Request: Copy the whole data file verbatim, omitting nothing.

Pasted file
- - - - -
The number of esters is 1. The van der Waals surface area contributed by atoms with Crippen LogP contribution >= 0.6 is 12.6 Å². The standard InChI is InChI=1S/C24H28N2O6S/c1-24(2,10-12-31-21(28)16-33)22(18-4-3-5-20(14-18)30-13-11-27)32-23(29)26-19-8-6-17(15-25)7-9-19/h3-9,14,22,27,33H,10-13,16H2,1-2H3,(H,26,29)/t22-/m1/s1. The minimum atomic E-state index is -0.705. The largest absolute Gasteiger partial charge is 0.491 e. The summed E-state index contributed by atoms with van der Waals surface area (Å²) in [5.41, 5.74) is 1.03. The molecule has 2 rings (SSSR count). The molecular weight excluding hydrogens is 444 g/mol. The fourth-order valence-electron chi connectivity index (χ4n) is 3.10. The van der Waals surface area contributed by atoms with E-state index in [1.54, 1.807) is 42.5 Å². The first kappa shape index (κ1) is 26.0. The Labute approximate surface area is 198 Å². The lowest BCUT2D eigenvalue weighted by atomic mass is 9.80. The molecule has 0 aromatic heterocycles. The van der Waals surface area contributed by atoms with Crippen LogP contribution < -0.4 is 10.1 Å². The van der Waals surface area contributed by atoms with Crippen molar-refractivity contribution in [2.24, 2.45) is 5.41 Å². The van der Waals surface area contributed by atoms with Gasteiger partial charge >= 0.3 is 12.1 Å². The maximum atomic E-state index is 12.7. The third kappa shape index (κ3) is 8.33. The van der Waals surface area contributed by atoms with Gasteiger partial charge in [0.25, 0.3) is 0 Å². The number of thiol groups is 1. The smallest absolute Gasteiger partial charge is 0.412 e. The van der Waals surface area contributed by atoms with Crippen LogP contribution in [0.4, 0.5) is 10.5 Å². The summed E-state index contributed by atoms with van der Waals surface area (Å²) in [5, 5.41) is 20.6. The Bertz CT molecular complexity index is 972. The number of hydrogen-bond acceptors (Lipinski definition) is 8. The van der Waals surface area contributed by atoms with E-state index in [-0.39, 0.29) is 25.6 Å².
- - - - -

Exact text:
The number of esters is 1. The van der Waals surface area contributed by atoms with Crippen LogP contribution >= 0.6 is 12.6 Å². The standard InChI is InChI=1S/C24H28N2O6S/c1-24(2,10-12-31-21(28)16-33)22(18-4-3-5-20(14-18)30-13-11-27)32-23(29)26-19-8-6-17(15-25)7-9-19/h3-9,14,22,27,33H,10-13,16H2,1-2H3,(H,26,29)/t22-/m1/s1. The minimum atomic E-state index is -0.705. The largest absolute Gasteiger partial charge is 0.491 e. The summed E-state index contributed by atoms with van der Waals surface area (Å²) in [5.41, 5.74) is 1.03. The molecule has 2 rings (SSSR count). The molecular weight excluding hydrogens is 444 g/mol. The fourth-order valence-electron chi connectivity index (χ4n) is 3.10. The van der Waals surface area contributed by atoms with E-state index in [1.54, 1.807) is 42.5 Å². The first kappa shape index (κ1) is 26.0. The Labute approximate surface area is 198 Å². The lowest BCUT2D eigenvalue weighted by atomic mass is 9.80. The molecule has 0 aromatic heterocycles. The van der Waals surface area contributed by atoms with Crippen LogP contribution < -0.4 is 10.1 Å². The van der Waals surface area contributed by atoms with Crippen molar-refractivity contribution in [2.24, 2.45) is 5.41 Å². The van der Waals surface area contributed by atoms with Gasteiger partial charge >= 0.3 is 12.1 Å². The maximum atomic E-state index is 12.7. The third kappa shape index (κ3) is 8.33. The van der Waals surface area contributed by atoms with Gasteiger partial charge in [0.25, 0.3) is 0 Å². The number of thiol groups is 1. The smallest absolute Gasteiger partial charge is 0.412 e. The van der Waals surface area contributed by atoms with Crippen LogP contribution in [0.4, 0.5) is 10.5 Å². The summed E-state index contributed by atoms with van der Waals surface area (Å²) in [5, 5.41) is 20.6. The Bertz CT molecular complexity index is 972. The number of hydrogen-bond acceptors (Lipinski definition) is 8. The van der Waals surface area contributed by atoms with E-state index in [-0.39, 0.29) is 25.6 Å².